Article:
Demographics of Thailand
Thailand's population is relatively homogeneous. More than 85% speak a Tai language and share a common culture. This core population includes the central Thai (33.7% of the population, including Bangkok), Northeastern Thai or Lao (34.2%), northern Thai (18.8%), and southern Thai (13.3%).
Up to 12% of Thai are of significant Chinese heritage, but the Sino-Thai community is the best integrated in Southeast Asia. Malay-speaking Muslims of the south comprise another significant minority group (2.3%). Other groups include the Khmer; the Mon, who are substantially assimilated with the Thai; and the Vietnamese. Smaller mountain-dwelling tribes, such as the Hmong and Mein, as well as the Karen, number about 788,024.
The population is mostly rural, concentrated in the rice-growing areas of the central, northeastern, and northern regions. However, as Thailand continues to industrialize, its urban population - 31.1% of total population, principally in the Bangkok area - is growing.
Thailand's highly successful government-sponsored family planning program has resulted in a dramatic decline in population growth from 3.1% in 1960 to around 1% today. Life expectancy also has risen, a positive reflection of Thailand's efforts at public health education. However, the AIDS epidemic has had a major impact on the Thai population. Today, over 700,000 Thais live with HIV or AIDS - approximately two percent of adult men and 1.5 percent of adult women. Each year until at least 2006, 30-50,000 Thais will die from AIDS-related causes. Ninety percent of them will be aged 20-24, the most productive sector of the workforce. The situation could have been worse; an aggressive public education campaign in the early 1990s reduced the number of new HIV infections from 150,000 to 25,000 annually.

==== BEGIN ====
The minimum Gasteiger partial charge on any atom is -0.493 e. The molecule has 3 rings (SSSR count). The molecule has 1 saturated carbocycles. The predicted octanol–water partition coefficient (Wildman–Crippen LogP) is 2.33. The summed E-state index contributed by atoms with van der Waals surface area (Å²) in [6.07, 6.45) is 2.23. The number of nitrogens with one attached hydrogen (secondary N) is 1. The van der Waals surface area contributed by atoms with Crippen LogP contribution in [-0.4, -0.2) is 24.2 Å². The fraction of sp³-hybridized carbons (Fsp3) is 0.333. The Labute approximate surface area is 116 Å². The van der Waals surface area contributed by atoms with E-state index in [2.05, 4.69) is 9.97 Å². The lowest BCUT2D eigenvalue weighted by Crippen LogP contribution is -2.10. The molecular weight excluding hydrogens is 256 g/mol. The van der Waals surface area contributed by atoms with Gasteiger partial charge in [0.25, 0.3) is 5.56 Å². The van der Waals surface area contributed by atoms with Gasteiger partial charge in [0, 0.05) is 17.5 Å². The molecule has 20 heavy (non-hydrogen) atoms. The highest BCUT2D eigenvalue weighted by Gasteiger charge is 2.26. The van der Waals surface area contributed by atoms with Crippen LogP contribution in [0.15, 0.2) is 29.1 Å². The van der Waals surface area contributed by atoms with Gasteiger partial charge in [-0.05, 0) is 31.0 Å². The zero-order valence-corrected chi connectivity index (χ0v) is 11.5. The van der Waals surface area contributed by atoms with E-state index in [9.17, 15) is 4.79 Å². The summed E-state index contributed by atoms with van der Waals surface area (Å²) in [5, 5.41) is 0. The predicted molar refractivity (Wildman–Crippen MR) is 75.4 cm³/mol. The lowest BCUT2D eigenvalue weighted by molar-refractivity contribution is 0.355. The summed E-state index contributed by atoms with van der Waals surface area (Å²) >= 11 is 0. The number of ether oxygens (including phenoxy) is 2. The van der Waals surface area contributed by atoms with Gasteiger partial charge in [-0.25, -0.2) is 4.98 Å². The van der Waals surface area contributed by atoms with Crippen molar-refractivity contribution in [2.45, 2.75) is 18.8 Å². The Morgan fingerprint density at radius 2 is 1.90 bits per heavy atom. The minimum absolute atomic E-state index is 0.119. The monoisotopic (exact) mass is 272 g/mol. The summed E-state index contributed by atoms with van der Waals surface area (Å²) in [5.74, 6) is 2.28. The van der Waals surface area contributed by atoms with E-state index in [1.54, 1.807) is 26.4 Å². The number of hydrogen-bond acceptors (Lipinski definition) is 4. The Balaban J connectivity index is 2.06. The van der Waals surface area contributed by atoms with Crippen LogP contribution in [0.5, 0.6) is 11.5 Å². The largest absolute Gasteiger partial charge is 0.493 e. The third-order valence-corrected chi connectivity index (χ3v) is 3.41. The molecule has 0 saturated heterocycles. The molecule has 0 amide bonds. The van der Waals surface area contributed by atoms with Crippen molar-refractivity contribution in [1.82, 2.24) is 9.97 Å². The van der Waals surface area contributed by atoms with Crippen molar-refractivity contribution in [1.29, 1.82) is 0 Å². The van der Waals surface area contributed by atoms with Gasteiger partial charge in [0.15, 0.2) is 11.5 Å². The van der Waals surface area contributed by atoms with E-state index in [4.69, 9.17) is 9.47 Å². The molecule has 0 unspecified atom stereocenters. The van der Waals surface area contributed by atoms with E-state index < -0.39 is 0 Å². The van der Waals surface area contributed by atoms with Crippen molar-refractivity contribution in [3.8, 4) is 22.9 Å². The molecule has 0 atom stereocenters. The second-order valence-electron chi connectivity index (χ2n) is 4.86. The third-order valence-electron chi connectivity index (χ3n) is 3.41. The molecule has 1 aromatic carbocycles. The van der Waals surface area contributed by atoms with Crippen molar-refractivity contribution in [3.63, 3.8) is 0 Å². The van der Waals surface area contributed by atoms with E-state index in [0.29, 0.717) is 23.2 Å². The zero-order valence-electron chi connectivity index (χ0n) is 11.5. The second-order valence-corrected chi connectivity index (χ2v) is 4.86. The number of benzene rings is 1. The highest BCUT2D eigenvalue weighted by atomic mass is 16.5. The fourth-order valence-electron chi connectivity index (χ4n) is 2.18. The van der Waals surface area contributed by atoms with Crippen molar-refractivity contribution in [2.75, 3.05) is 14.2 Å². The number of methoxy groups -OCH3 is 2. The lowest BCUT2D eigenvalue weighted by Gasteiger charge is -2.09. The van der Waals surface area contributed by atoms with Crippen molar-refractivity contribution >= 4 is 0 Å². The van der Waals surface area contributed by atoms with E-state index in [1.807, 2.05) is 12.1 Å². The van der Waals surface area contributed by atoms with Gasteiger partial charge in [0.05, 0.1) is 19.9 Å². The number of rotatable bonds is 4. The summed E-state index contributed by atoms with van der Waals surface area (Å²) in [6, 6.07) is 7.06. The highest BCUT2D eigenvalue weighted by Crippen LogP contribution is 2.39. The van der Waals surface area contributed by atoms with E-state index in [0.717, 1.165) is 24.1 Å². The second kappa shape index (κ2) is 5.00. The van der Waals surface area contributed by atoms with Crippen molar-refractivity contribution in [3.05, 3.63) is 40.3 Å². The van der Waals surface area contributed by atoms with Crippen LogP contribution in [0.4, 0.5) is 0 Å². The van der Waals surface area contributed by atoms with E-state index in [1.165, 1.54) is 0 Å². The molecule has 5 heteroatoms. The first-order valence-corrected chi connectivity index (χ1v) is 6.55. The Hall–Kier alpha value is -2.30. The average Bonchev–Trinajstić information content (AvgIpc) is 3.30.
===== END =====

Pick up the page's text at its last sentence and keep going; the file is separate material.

The constitution mandates 12 years of free education, however, this is not provided universally. Education accounts for 19% of total government expenditures.
Theravada Buddhism is the official religion of Thailand and is the religion of about 95% of its people. The government permits religious diversity, and other major religions are represented. Spirit worship and animism are widely practiced.
note: estimates for this country explicitly take into account the effects of excess mortality due to AIDS; this can result in lower life expectancy, higher infant mortality and death rates, lower population and growth rates, and changes in the distribution of population by age and sex than would otherwise be expected (July 2000 est.)
0-14 years: 24% (male 7,386,231; female 7,107,010)
15-64 years: 70% (male 21,102,363; female 21,714,411)
65 years and over: 6% (male 1,726,043; female 2,194,816) (2000 est.)
Population growth rate: 0.93% (2000 est.)
Birth rate: 16.86 births/1,000 population (2000 est.)
Death rate: 7.53 deaths/1,000 population (2000 est.)
Net migration rate: 0 migrant(s)/1,000 population (2000 est.)
at birth: 1.05 male(s)/female
under 15 years: 1.04 male(s)/female
15-64 years: 0.97 male(s)/female
65 years and over: 0.79 male(s)/female
total population: 0.97 male(s)/female (2000 est.)
Infant mortality rate: 31.48 deaths/1,000 live births (2000 est.)
Life expectancy at birth:
total population: 68.55 years
male: 65.29 years
female: 71.97 years (2000 est.)
Total fertility rate: 1.88 children born/woman (2000 est.)
noun: Thai (singular and plural)
Ethnic groups: Thai (including Lao, who make up about 1/3 of the Thai population) 75%, Chinese 14%, other 11%
definition: age 15 and over can read and write
total population: 93.8%
female: 91.6% (1995 est.)